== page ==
Stress on the Job
I work with an amazingly talented team who somehow manage to pull rabbits out of the hat every day. Even better, they do it with a smile on their face!
However during a quick update this week with Heather, a bright and very capable member of our team, she mentioned that she was juggling a lot of different balls and was afraid she was going to drop one of them.
Strangely enough, she also shared that she had spent time the previous evening designing her own rules for the stress-free Christmas day she wants to host at her house. One of her rules was that sweats would be mandatory attire! Another of her rules was that dinner would be served some time between four o’clock and seven o’clock and if you weren’t okay with that you would be welcome to bring your own snacks.
That’s when I started to get worried.
If the juggling analogy wasn’t enough of a message, for sure her thinking about a family holiday more than six months away was definitely a clue that she was feeling a tad stressed.
There’s no doubt, especially during tough times, that organizational demands impact everyone at all levels in an organization. And, when employees are stressed and worn out, the consequences are felt at a personal level.
It definitely got me thinking about what I could do as a manager to reduce the impact of the stress that seems pretty much inevitable these days.
Like Heather, I do my best to find humour in the situation when I start taking things too seriously. We definitely do see laughter as an important investment rather than something frivolous.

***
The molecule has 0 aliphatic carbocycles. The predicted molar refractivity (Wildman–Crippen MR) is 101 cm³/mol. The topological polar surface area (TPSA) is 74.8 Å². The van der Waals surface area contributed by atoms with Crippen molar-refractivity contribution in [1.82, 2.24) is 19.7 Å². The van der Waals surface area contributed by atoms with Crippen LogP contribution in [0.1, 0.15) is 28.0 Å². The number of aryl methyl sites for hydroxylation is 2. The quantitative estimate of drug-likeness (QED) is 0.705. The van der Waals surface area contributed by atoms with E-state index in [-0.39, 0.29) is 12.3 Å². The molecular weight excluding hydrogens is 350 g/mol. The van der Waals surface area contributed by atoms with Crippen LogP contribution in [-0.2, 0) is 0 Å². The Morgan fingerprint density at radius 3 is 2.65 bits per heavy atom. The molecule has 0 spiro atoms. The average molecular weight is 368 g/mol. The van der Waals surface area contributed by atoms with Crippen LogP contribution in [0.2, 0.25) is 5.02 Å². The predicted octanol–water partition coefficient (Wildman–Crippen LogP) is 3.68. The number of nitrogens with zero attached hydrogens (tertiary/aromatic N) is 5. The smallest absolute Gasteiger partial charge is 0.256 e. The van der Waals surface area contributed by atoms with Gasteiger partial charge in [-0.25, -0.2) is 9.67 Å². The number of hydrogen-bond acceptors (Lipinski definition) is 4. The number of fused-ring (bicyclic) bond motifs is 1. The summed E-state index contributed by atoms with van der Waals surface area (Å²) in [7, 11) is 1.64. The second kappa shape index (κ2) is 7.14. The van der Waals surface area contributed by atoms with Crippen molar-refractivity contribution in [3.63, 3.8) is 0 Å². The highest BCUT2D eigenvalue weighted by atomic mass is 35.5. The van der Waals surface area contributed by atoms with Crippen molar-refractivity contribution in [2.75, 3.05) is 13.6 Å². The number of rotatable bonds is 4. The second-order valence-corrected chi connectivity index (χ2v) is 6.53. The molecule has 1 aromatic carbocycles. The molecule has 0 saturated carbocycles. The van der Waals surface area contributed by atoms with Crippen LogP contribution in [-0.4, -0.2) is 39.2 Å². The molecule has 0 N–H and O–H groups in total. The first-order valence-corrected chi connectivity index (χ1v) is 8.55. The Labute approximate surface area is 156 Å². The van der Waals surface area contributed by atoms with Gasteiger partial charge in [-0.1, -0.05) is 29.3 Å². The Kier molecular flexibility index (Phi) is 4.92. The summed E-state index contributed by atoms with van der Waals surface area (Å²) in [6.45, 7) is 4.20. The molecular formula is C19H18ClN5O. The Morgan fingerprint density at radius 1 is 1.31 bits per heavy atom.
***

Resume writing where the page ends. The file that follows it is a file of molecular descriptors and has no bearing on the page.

Experts say that communication is also a key. Managers need to share information with employees and clearly define their roles and responsibilities especially if there is concern about their job and future. I’ve learned that if people don’t have all of the information to fill in the blanks, they often fill the blanks in on their own with information that may or may not be accurate.
Communication needs to be friendly and efficient, and not heavy handed or petty. I learned that lesson the hard way by once sending out several late night emails during a particularly stressful time period. In re-reading them later, it wasn’t surprising to see they weren’t well received as they did come across as being quite terse. Now I often read an email out loud before I send it to make sure it reads the same as if I were saying it in person.
We’ve also learned that it’s really important to give everyone opportunities to be involved in decisions that affect their jobs. While they sometimes choose not to take up the invitation, they at least know the door is open.
In a fast paced environment such as ours we’ve also learned to check in on a regular basis to make sure that deadlines are realistic and workloads are manageable as well as suitable to individual interests and abilities. In fact, placing a priority on matching individual passions to the work that needs to be done, is probably one of the most important things I’ve learned about leadership.
Ultimately acknowledging good work, providing opportunities for growth, and promoting an entrepreneurial spirit that gives employees more control over their work can do a lot to reduce stress.
As for Heather’s concerns about juggling those balls, I told her not to worry because chances are that she, along with every other member on our team, likely will, if they haven’t already done so, drop a ball once in a while.
We’re working flat out doing work for which we have no prototype. It is a given that we will drop the ball once in a while. What is of utmost importance is that we remember to be gentle with both ourselves, and with one another, when we do.Posted on 05-10-09
Wow, I say so many brilliant things every day - and this is the one you write about?
Just kidding - great article, made me laugh and point well taken.•Posted by Heather on 05/13/09 at 02:41 PM
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